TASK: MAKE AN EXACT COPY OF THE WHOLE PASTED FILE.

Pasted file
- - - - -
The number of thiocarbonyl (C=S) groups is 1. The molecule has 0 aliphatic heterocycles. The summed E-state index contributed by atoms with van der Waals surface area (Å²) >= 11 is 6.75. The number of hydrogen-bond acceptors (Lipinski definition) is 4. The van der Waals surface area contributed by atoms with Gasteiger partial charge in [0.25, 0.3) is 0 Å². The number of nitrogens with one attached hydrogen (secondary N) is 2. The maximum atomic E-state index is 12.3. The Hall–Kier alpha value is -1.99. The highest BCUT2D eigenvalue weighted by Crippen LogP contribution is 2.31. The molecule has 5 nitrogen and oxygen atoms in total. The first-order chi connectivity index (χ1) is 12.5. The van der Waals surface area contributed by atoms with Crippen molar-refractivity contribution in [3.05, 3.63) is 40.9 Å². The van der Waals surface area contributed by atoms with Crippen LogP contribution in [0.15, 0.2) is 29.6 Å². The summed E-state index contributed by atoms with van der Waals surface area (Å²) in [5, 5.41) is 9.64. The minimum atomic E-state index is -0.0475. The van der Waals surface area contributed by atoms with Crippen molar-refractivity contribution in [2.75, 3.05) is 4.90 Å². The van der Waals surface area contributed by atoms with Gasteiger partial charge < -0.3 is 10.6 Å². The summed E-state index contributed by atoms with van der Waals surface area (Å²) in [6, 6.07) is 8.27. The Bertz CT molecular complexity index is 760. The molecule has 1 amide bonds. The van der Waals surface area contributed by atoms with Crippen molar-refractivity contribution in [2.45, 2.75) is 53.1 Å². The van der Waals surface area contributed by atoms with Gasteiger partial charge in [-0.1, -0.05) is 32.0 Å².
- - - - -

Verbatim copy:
The number of thiocarbonyl (C=S) groups is 1. The molecule has 0 aliphatic heterocycles. The summed E-state index contributed by atoms with van der Waals surface area (Å²) >= 11 is 6.75. The number of hydrogen-bond acceptors (Lipinski definition) is 4. The van der Waals surface area contributed by atoms with Gasteiger partial charge in [0.25, 0.3) is 0 Å². The number of nitrogens with one attached hydrogen (secondary N) is 2. The maximum atomic E-state index is 12.3. The Hall–Kier alpha value is -1.99. The highest BCUT2D eigenvalue weighted by Crippen LogP contribution is 2.31. The molecule has 5 nitrogen and oxygen atoms in total. The first-order chi connectivity index (χ1) is 12.5. The van der Waals surface area contributed by atoms with Crippen molar-refractivity contribution in [3.05, 3.63) is 40.9 Å². The van der Waals surface area contributed by atoms with Crippen LogP contribution in [0.15, 0.2) is 29.6 Å². The summed E-state index contributed by atoms with van der Waals surface area (Å²) in [5, 5.41) is 9.64. The minimum atomic E-state index is -0.0475. The van der Waals surface area contributed by atoms with Crippen molar-refractivity contribution in [2.75, 3.05) is 4.90 Å². The van der Waals surface area contributed by atoms with Gasteiger partial charge < -0.3 is 10.6 Å². The summed E-state index contributed by atoms with van der Waals surface area (Å²) in [6, 6.07) is 8.27. The Bertz CT molecular complexity index is 760. The molecule has 1 amide bonds. The van der Waals surface area contributed by atoms with Crippen molar-refractivity contribution in [2.45, 2.75) is 53.1 Å². The van der Waals surface area contributed by atoms with Gasteiger partial charge in [-0.1, -0.05) is 32.0 Å².